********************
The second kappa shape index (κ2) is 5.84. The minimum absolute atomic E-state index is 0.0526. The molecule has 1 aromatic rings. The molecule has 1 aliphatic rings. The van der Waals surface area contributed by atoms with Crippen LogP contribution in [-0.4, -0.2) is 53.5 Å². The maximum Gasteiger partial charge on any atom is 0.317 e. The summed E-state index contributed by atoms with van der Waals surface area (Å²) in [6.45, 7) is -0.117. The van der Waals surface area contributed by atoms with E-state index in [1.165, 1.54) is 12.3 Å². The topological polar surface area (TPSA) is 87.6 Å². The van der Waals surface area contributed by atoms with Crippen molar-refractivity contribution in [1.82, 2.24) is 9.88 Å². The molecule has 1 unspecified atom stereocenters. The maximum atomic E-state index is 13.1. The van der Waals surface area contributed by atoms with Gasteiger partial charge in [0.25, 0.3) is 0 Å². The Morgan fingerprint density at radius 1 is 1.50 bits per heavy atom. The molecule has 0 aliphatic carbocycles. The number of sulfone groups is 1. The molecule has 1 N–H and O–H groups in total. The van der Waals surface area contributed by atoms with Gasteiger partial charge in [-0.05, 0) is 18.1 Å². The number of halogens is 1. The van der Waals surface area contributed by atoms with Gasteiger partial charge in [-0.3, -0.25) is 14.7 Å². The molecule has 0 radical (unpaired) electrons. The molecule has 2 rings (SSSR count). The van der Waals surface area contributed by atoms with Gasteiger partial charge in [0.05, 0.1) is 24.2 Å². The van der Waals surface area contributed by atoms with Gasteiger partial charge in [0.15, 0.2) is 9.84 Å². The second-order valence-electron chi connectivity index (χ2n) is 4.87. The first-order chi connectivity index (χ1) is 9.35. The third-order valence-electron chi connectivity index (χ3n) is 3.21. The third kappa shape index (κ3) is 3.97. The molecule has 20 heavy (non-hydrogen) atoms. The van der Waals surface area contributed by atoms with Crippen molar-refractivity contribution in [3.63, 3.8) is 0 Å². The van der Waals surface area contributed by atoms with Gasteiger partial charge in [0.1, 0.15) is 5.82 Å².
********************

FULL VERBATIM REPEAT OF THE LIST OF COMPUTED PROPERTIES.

The second kappa shape index (κ2) is 5.84. The minimum absolute atomic E-state index is 0.0526. The molecule has 1 aromatic rings. The molecule has 1 aliphatic rings. The van der Waals surface area contributed by atoms with Crippen LogP contribution in [-0.4, -0.2) is 53.5 Å². The maximum Gasteiger partial charge on any atom is 0.317 e. The summed E-state index contributed by atoms with van der Waals surface area (Å²) in [6.45, 7) is -0.117. The van der Waals surface area contributed by atoms with E-state index in [1.165, 1.54) is 12.3 Å². The topological polar surface area (TPSA) is 87.6 Å². The van der Waals surface area contributed by atoms with Crippen molar-refractivity contribution in [1.82, 2.24) is 9.88 Å². The molecule has 1 unspecified atom stereocenters. The maximum atomic E-state index is 13.1. The van der Waals surface area contributed by atoms with Gasteiger partial charge in [0.25, 0.3) is 0 Å². The Morgan fingerprint density at radius 1 is 1.50 bits per heavy atom. The molecule has 0 aliphatic carbocycles. The number of sulfone groups is 1. The molecule has 1 N–H and O–H groups in total. The van der Waals surface area contributed by atoms with Gasteiger partial charge in [-0.05, 0) is 18.1 Å². The number of halogens is 1. The van der Waals surface area contributed by atoms with Gasteiger partial charge in [-0.3, -0.25) is 14.7 Å². The molecule has 0 radical (unpaired) electrons. The molecule has 2 rings (SSSR count). The van der Waals surface area contributed by atoms with Gasteiger partial charge in [0.05, 0.1) is 24.2 Å². The van der Waals surface area contributed by atoms with Gasteiger partial charge in [0.15, 0.2) is 9.84 Å². The second-order valence-electron chi connectivity index (χ2n) is 4.87. The first-order chi connectivity index (χ1) is 9.35. The third-order valence-electron chi connectivity index (χ3n) is 3.21. The third kappa shape index (κ3) is 3.97. The molecule has 20 heavy (non-hydrogen) atoms. The van der Waals surface area contributed by atoms with Crippen molar-refractivity contribution in [3.63, 3.8) is 0 Å². The van der Waals surface area contributed by atoms with Gasteiger partial charge in [0.1, 0.15) is 5.82 Å².